Theoretical neuroscientist Vivienne Ming has focused her professional career on exploring ways to use tech to maximize human potential — but in a fascinating new Quartz essay, she details how she has also channeled her inner “mad scientist” for an intensely personal reason.
According to Ming, after her son was diagnosed with autism, she put her expertise to work to build a face- and expression-recognition system for Google Glass designed to interpret others’ facial expressions in real-time.
That’s a skill most neurotypical people are born with, but that may seem like a “superpower” to someone with autism — and in her Quartz piece, Ming raises provocative questions about the impact the tech has had on her son’s humanity.
“I’ve chosen to turn my son into a cyborg and change the definition of what it means to be human,” she wrote. “But do my son’s engineered superpowers make him more human, or less?”
Those devices may differ wildly in their specific purposes, but in general, they all work toward the same goal: make someone who’s “different” more like the average human.
The system Ming built for her son falls into this same category. But what happens when we use neuroprosthetics not to level the playing field, so to speak, but to start putting some people on a higher plane?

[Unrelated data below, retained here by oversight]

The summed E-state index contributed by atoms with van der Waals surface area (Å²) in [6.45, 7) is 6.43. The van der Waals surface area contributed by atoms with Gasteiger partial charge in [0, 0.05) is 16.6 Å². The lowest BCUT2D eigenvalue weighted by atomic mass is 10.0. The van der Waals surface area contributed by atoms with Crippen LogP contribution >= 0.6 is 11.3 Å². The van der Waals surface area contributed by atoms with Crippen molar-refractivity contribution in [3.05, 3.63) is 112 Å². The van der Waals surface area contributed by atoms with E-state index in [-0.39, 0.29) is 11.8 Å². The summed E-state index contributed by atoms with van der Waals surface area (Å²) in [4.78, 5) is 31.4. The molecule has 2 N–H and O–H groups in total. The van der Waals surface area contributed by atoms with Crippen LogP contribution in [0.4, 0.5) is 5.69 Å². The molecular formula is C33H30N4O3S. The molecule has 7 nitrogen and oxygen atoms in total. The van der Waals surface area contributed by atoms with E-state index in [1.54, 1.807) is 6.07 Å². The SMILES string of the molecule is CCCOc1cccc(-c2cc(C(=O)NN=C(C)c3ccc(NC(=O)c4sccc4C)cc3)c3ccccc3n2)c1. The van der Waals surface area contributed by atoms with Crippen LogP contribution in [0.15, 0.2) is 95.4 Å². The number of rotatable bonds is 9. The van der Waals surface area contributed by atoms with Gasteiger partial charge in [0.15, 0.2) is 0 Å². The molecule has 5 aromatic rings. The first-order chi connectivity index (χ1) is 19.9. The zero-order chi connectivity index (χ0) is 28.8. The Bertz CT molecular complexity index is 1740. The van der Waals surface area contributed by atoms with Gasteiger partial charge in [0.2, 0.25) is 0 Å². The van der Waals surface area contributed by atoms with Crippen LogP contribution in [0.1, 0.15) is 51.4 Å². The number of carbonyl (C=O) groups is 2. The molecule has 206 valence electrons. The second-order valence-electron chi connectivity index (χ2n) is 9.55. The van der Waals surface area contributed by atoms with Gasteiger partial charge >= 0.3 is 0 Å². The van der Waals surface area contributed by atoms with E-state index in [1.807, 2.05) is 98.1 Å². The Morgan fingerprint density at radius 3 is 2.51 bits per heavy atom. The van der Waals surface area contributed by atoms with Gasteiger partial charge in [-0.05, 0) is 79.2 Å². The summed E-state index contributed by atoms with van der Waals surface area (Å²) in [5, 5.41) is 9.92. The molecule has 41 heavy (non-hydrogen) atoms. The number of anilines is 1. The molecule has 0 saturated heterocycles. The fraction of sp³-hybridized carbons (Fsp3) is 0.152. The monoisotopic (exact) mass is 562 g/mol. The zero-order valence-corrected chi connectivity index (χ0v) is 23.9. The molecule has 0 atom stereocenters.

What happens when tech that makes people arguably better than the average human is widely available?
Ming wrestles with that question in her Quartz piece, and the conclusion she reaches isn’t particularly encouraging.
“In theory, anyone might have access to new neurotechnologies,” Ming writes. “But in reality, those most able to take advantage of them are likely to be the ones who need them the least.”
In other words, the first people to have access to the latest cyborg tech will likely be those who can afford it, leading Ming to conclude that augmentation could “become a tool to entrench inequality even more firmly.”
Add in the very real possibility that those same economically privileged humans will soon be able to give their offspring a biological advantage before they’re even born thanks to gene-editing tech, and it’s hard to imagine a future in which technology doesn’t create a wider chasm between the haves and the have nots.
Essentially, by the time Ming asks readers “What happens when we all want to become superhuman?” in the final line of the Quartz piece, she’s already shared her answer to the question — and it ain’t pretty.
Of course, global institutions could —and, some experts argue, should — regulate the use of these superpower-granting technologies, designing rules that ensure we all benefit from them equally.
But it’ll be far easier to tell people they can’t enhance themselves or their offspring before the ability to do so is widely available — and given the pace the tech is advancing, the window for putting those regulations in place is closing. Fast.
READ MORE: Why I’m turning my son into a cyborg [Quartz]